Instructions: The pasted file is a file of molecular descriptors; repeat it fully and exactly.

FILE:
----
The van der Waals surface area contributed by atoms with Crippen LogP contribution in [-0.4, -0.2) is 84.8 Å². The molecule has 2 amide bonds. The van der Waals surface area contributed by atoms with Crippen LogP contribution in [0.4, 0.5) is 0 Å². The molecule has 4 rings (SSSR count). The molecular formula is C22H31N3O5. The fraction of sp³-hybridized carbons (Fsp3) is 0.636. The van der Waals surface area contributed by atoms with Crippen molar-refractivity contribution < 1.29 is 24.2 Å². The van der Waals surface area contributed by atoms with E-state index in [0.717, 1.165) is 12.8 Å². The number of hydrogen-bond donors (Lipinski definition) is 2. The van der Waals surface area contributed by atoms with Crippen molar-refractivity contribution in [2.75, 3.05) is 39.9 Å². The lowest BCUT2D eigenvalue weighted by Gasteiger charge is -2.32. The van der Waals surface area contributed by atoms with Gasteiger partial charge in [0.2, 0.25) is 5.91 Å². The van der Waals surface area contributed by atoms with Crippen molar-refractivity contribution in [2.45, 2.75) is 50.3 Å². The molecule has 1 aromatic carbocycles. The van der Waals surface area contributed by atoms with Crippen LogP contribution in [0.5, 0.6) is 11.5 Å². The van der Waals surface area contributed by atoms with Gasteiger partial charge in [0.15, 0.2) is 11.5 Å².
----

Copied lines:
The van der Waals surface area contributed by atoms with Crippen LogP contribution in [-0.4, -0.2) is 84.8 Å². The molecule has 2 amide bonds. The van der Waals surface area contributed by atoms with Crippen LogP contribution in [0.4, 0.5) is 0 Å². The molecule has 4 rings (SSSR count). The molecular formula is C22H31N3O5. The fraction of sp³-hybridized carbons (Fsp3) is 0.636. The van der Waals surface area contributed by atoms with Crippen molar-refractivity contribution < 1.29 is 24.2 Å². The van der Waals surface area contributed by atoms with E-state index in [0.717, 1.165) is 12.8 Å². The number of hydrogen-bond donors (Lipinski definition) is 2. The van der Waals surface area contributed by atoms with Crippen molar-refractivity contribution in [2.75, 3.05) is 39.9 Å². The lowest BCUT2D eigenvalue weighted by Gasteiger charge is -2.32. The van der Waals surface area contributed by atoms with Gasteiger partial charge in [0.2, 0.25) is 5.91 Å². The van der Waals surface area contributed by atoms with Crippen molar-refractivity contribution in [2.45, 2.75) is 50.3 Å². The molecule has 1 aromatic carbocycles. The van der Waals surface area contributed by atoms with Crippen LogP contribution in [0.5, 0.6) is 11.5 Å². The van der Waals surface area contributed by atoms with Gasteiger partial charge in [0.15, 0.2) is 11.5 Å².